Once again, Toyota (NYSE:TM) continued to gain ground on its U.S. rivals in their home market. While the automaker still trails Ford (NYSE:F) for the No. 2 spot, a few more months like March 2007 could change that.

March was a record-setting month for Toyota. It increased U.S. sales by 11.7% on its way to selling 242,675 vehicles, surpassing its previous high set last July. With gas prices and environmental consciousness high, Toyota's hybrid Prius posted its second consecutive month of record sales, more than doubling last year's total units sold.

Overall car sales were also strong, surging 19.4%. Although truck and SUV sales were only 2.7% higher, Toyota's redesigned Tundra pickup continued to gain new buyers; its sales pulled ahead by 11.8%. While its sales aren't even one-fifth of those of Ford's leading F-series, the Tundra is becoming a player in the profitable pickup truck segment.

However, Toyota wasn't quite perfect in March. Each of its Scion models posted decreased sales results for the month. Luckily for Toyota, the Scion brand is a niche player, so its sales have little effect on overall results.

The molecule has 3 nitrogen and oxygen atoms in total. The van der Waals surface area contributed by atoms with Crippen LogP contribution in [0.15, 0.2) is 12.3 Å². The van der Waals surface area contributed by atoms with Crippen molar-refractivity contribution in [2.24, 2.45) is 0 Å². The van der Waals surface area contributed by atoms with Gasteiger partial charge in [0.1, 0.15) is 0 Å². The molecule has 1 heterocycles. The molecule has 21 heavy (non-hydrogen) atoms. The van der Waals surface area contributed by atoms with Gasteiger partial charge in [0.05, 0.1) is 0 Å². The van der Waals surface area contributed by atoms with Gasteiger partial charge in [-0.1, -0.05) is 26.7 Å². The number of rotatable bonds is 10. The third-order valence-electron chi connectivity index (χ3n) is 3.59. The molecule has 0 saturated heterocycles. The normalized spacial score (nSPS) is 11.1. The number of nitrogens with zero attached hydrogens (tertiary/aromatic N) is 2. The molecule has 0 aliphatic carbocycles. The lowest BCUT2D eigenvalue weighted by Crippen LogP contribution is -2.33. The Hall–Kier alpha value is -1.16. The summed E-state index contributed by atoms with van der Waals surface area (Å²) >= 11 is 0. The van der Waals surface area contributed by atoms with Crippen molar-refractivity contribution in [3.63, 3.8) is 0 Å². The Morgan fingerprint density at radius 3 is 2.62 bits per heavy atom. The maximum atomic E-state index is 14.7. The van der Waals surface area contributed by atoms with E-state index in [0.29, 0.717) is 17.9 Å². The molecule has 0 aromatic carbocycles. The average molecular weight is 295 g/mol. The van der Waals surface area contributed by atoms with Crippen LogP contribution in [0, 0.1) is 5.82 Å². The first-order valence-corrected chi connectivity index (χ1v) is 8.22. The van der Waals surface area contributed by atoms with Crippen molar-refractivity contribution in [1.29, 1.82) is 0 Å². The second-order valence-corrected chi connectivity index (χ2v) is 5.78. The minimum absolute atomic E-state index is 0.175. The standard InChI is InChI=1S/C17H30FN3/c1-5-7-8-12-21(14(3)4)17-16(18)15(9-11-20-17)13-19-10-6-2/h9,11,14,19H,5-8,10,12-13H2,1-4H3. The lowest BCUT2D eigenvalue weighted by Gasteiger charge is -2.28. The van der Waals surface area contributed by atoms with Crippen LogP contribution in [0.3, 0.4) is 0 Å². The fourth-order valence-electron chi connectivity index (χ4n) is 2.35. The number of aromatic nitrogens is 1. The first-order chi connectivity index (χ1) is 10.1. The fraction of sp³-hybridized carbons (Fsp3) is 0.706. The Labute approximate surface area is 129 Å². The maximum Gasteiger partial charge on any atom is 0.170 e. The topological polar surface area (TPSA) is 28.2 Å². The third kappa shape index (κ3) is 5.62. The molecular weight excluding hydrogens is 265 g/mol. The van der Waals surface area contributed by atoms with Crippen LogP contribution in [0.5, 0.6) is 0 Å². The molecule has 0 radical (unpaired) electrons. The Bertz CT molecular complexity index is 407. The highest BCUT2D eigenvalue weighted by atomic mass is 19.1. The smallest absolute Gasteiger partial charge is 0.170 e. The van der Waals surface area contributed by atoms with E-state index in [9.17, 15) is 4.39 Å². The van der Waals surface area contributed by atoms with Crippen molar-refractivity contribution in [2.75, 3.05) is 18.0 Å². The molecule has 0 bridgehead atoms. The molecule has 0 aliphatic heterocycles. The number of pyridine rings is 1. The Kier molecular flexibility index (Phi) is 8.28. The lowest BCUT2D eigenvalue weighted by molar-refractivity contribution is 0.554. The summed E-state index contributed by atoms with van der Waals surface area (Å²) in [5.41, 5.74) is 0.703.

It's basically a given that Toyota will supplant Ford as the No. 2 seller of autos in the U.S. within the next several months. With a diverse lineup featuring a plethora of gas-sipping options, Toyota will continue to gain market share, particularly in the summer months, when gas prices generally climb higher.

Toyota is obviously firing on all cylinders, and its stock has gone along for the ride. Its forward P/E on fiscal 2008 estimates of 13.3 is above that of foreign competitors Nissan (NASDAQ:NSANY) and Honda (NYSE:HMC), but it's still relatively low given the company's health and strength within its industry. That means investors may still have a chance to ride with Toyota.

To learn more about Toyota's dominance in the auto world, read:

Fool contributor Mike Cianciolo welcomes feedback and doesn't own any of the companies in this article. Nissan is a Global Gains pick. The Fool has a disclosure policy.